" And first, with regard to colonization, do people in general care about it, or think about it? I will not now, however much I may desire, enter upon the broad and valid distinction between what is called emigration, and what is called colonization, although at present there does appear to exist considerable confusion of ideas as to the precise meaning of this latter complex term. Some regard it as a brilliant fancy, or eidolon : others, as a well-meaning, but wild enthusiasm, quite respectable in our forefathers; in us ridiculous: others, once more, conceive it to be some crafty, subtle, covert scheme, for party propagandism, or for clerical domination. It has hostile foes craving to hunt down their victim, reckless of weapons, so only they do but wound or serve to brand it with the odium of folly or superstition ; it has a few otiose admirers—here and there, an active and intelligent ally; but the time will infallibly come, although, perhaps, not until after the empire shall be dismembered, when the doctrines of those who first traced out the principles, and then fearlessly advocated the necessity of colonization, will be vindicated as true, and they themselves receive a tardy, but not unmeet reward.

“In the year ending 31st December, 1849, 299,498 souls emigrated from the United Kingdom, of whom 219,450 went direct to the United States.

“ These legions of men and women go forth, principally, but not altogether, through the agency of private resources ; of course, those who go to America, go entirely at private expense.

Now, in speaking of this latter species of emigration, that which is carried on by private resources, (for emigration can be conducted by private resources, though colonization, it seems, forsooth, may not) the Commissioners make the following striking remark: The emigration which is carried on by private resources is usually resorted to as an escape from the pressure of poverty, or as a means of relieving a neighbourhood from a superabundant population, and is therefore conducted exclusively with a view to the intere ts of the emigrant himself, or of those at whose expense he leaves the country.'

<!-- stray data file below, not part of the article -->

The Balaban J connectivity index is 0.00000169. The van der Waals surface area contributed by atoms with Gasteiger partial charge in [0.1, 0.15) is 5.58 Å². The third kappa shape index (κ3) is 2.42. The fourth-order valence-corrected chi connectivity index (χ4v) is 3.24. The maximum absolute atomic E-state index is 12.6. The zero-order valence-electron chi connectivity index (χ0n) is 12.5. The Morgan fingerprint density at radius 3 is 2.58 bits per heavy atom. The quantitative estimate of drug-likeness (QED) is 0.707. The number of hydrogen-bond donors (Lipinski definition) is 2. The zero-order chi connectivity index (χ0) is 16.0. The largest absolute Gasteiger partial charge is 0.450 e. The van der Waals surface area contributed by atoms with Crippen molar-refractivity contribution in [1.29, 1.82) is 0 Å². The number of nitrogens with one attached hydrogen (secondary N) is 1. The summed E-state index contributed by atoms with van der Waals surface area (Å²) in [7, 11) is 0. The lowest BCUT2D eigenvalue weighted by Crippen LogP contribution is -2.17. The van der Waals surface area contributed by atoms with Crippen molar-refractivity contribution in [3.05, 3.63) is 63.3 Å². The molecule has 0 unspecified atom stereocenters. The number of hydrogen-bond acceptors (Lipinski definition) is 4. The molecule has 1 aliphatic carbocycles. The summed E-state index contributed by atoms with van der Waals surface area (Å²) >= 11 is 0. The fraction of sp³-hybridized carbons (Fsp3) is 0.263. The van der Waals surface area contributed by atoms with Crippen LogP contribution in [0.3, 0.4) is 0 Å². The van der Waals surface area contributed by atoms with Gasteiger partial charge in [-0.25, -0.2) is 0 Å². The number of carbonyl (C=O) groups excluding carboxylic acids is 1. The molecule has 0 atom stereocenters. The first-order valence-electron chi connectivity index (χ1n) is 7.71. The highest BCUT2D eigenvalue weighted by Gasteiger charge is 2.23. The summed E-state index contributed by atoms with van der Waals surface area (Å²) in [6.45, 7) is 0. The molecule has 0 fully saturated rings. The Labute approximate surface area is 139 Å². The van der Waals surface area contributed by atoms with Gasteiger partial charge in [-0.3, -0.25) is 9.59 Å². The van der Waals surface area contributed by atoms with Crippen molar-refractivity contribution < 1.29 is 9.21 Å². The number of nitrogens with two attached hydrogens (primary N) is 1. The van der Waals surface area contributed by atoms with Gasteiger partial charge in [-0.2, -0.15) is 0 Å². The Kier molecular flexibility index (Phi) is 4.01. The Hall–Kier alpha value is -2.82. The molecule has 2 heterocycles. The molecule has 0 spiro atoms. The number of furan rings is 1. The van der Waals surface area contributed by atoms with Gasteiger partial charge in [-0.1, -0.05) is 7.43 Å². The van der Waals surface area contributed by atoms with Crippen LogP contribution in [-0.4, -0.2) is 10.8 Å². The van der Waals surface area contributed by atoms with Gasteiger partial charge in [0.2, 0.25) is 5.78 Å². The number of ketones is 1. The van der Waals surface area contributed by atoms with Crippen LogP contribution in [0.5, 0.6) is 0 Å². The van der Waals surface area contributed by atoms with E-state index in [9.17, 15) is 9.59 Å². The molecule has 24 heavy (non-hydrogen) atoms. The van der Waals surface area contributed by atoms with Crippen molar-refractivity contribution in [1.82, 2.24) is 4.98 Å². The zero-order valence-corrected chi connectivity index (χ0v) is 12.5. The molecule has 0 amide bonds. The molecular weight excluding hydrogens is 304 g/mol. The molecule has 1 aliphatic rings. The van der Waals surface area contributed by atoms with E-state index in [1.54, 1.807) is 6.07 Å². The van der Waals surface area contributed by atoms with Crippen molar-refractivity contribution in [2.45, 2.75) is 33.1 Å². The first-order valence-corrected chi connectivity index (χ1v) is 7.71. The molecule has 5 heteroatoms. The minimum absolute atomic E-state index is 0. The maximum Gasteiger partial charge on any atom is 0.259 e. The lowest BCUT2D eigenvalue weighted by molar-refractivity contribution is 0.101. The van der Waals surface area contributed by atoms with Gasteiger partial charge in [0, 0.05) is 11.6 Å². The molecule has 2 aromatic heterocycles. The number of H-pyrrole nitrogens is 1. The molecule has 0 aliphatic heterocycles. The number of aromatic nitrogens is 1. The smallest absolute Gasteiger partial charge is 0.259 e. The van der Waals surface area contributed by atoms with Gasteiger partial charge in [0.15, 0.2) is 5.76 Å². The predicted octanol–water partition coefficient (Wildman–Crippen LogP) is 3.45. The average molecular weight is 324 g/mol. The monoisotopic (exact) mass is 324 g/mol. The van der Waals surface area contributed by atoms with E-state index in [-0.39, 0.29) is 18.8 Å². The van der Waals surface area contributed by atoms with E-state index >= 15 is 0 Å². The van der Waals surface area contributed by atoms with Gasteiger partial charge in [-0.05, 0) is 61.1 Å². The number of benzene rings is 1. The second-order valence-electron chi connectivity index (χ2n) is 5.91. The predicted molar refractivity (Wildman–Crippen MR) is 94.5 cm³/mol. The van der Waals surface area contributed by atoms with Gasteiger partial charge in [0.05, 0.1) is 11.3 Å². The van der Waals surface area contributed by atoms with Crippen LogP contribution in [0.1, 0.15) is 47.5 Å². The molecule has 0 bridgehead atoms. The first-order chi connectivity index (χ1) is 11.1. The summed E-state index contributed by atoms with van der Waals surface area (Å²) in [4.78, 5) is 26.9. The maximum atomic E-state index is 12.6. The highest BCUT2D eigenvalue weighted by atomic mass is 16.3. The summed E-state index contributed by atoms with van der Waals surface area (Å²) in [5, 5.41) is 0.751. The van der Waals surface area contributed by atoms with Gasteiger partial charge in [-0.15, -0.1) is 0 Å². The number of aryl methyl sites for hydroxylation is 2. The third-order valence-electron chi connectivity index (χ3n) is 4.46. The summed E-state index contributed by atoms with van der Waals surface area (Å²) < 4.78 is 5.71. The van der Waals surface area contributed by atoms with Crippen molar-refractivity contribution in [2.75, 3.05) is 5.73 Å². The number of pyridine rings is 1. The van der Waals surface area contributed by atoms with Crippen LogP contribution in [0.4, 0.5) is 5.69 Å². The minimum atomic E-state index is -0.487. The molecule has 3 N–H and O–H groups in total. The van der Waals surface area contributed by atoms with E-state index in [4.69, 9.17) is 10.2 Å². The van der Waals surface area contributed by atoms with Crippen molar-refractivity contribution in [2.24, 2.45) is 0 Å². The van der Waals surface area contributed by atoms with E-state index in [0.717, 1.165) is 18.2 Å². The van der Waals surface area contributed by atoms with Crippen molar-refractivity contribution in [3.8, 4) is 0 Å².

“ Yes ! with a view to the interests of the emigrant himself, and of those at whose expense he leaves the country! But meanwhile, the interests of the nation from which this mighty volume of human life is thus continuously rolling forth in a turbid, angry torrentwhat becomes of them the national interests—the future security of

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the country ? The nation itself ignores them, as if too paltry and contemptible to be taken into account.

“ Little need be added here upon the subject of the second of these discourses, although education itself, not less than the want of it, will in time work great and unexpected changes in the framework of our social system. But on the other hand, to stop short in the work of education, or to educate scantily, will in its turn produce consequences which one would rather not contemplate, much more experience, yet contemplate rather than experience.”

MR. MASTERS has recently added to the useful collection of small works which he publishes, an excellent little volume entitled Tracts on the Church, by the late Rev. W. JONES of Nayland. It is most instructive to listen to the sound and moderate teaching of a good man, long since gone to his rest, on subjects too commonly handled with exaggeration or bitterness. A Catechism on the Holy Scriptures exemplifies a mode of teaching which will be found useful to many who are engaged in our Sunday and National Schools. At the end of each question is a reference to the Bible, which each child is required to look out, and from it to supply the answer. The Way through the Desert

, or the Caravan, is a highly imaginative allegory, from the pen of the Rev. R. MILMAN. We should think that it would need something in the way of interpretation to bring it home to the understanding of those for whose instruction it is intended. Messrs. Rivington have issued a valuable volume, which deserves to be well known and extensively used, Family Reading, by the Hon. Sir Edward Cust. It is an explanatory comment on the Life of our blessed Lord, extracted chiefly from the Notes of D'Oyly and Mant, and forming a continuous exposition intended to accompany the reading of Holy Scripture in the family devotions of members of the Church. We might imagine a volume better adapted to its purpose than the present; one, for instance, containing more direct personal application; but we gladly accept this as one of the most trustworthy books of its class. It has another recommendation, which all volumes designed for early or late reading should possess, viz. that the type is unusually large and distinct. We know of nothing better calculated to raise the tone of the Church, both at home and abroad, than greater regularity and more earnestness than now generally prevails in our family devotions. And we thankfully accept any work which conduces to this end. We have read with interest Archdeacon Williams' Letter to the Bishop of Llandaff on the Peculiar Wants of the Diocese. Accustomed as we are to deplorable instances of spiritual destitution in the Colonies, here